Chart1
Applying statistics in the table to formulate a pattern, feasible set appears. The spot in the most left side along line is Minimum Variance Portfolio. Relatively, the other part below the point of Minimum Variance Portfolio is not efficient comparably. To verify this is making a vertical line from 0.001 point in horizontal axis and observing two crossing points. They possess same risk but the upper point enjoys higher rate of return. Hence, as a rational person, optimum portfolio one selects is along feasible line upper the spot of Minimum Variance Portfolio. It assumes that there is a portfolio which gives both maximum expected return and minimum variance, and it commends this portfolio to the investors (Markowitz, 1952)
Every two assets possess a positive covariance, which does not contribute to a much low rate of portfolio risk.
From Chart1, the pattern also comes from the statistics from table 4. Similarly, the value of BATS.L in portfolio goes down from 100% to 0%, while the values of CSCG.L & ABT.L go up at an inconsistent rate from 0%.
In conclusion, feasible set of portfolio represents all the possible combination of risky assets with different weights.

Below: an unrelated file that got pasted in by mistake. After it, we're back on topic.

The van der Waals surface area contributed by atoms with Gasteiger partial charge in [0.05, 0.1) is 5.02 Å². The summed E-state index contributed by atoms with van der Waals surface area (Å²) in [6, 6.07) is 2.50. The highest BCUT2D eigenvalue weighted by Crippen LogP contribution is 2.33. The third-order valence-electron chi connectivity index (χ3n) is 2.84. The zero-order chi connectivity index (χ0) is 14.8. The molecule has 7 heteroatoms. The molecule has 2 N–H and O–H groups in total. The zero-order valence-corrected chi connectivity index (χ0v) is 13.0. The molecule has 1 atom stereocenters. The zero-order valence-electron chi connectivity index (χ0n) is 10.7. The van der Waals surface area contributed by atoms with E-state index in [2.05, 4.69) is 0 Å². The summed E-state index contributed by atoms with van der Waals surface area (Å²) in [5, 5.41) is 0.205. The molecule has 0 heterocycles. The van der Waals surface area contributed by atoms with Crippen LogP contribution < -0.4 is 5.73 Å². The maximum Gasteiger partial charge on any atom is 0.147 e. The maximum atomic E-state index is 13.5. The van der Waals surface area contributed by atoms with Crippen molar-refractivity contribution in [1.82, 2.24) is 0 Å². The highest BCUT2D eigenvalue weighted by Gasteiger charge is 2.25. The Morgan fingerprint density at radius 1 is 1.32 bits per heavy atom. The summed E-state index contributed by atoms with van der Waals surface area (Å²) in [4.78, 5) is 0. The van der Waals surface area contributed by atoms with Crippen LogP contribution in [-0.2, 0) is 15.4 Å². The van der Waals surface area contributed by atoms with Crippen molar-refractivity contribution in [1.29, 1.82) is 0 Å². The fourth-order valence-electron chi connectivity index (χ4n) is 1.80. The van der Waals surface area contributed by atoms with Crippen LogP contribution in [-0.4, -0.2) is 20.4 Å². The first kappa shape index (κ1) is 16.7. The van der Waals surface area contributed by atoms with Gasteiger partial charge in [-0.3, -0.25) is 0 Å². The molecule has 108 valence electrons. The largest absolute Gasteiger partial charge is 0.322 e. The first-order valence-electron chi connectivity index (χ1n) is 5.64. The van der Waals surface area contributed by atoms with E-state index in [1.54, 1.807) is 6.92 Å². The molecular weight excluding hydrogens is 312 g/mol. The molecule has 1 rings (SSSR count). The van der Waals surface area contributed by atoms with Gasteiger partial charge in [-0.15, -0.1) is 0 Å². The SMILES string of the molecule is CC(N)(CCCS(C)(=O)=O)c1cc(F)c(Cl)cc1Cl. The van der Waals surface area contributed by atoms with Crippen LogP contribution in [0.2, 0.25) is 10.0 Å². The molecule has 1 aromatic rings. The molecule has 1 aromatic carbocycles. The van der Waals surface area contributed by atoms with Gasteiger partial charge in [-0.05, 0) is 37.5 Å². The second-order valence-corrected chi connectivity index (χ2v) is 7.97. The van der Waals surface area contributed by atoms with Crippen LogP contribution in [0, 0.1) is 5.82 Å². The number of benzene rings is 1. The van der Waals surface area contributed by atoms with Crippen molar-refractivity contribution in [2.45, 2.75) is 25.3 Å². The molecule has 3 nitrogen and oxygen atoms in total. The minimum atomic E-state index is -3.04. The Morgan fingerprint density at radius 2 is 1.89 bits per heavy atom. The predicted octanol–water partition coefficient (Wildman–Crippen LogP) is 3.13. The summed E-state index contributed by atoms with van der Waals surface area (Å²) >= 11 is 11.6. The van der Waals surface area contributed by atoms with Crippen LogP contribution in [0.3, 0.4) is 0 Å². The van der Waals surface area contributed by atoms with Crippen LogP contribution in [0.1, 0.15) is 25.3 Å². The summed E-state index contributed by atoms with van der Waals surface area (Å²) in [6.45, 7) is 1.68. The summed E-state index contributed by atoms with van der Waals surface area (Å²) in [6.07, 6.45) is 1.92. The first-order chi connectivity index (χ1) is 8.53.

The pattern of Markowitz efficient frontier lies on the left boundary of feasible set and upper the spot ofMinimum Variance Portfolio. Every spot in the Markowitz efficient frontier satisfies the desire to every inventor who has a preference for the same level in return with the lowest rate in risk as well as the same level in risk with the highest rate in return..
2.4.3How to select optimal portfolio
Indifferent curve is a line in the return and risk plane, which provides the same utility to investors via a series of different returns and risks. It is a proper level of measurement of inventors’ utilities.
In the absence of riskless asset, a correspondence can be established between the safetyfirst criterion and expected utility maximization results in concave indifferent curves in the meanstandard deviation space (David H. Pyle and Stephen J. Turnovsky)
2.5.1Indifference curve
Provided that inventors are risk aversion (refer to assumption I), indifference curve exhibits a shape with an increasing slope. Indifference curve has many characteristics, such as two curves standing for different utility will not cross. The curve owning a longer distance from horizontal axis provides inventors higher utility.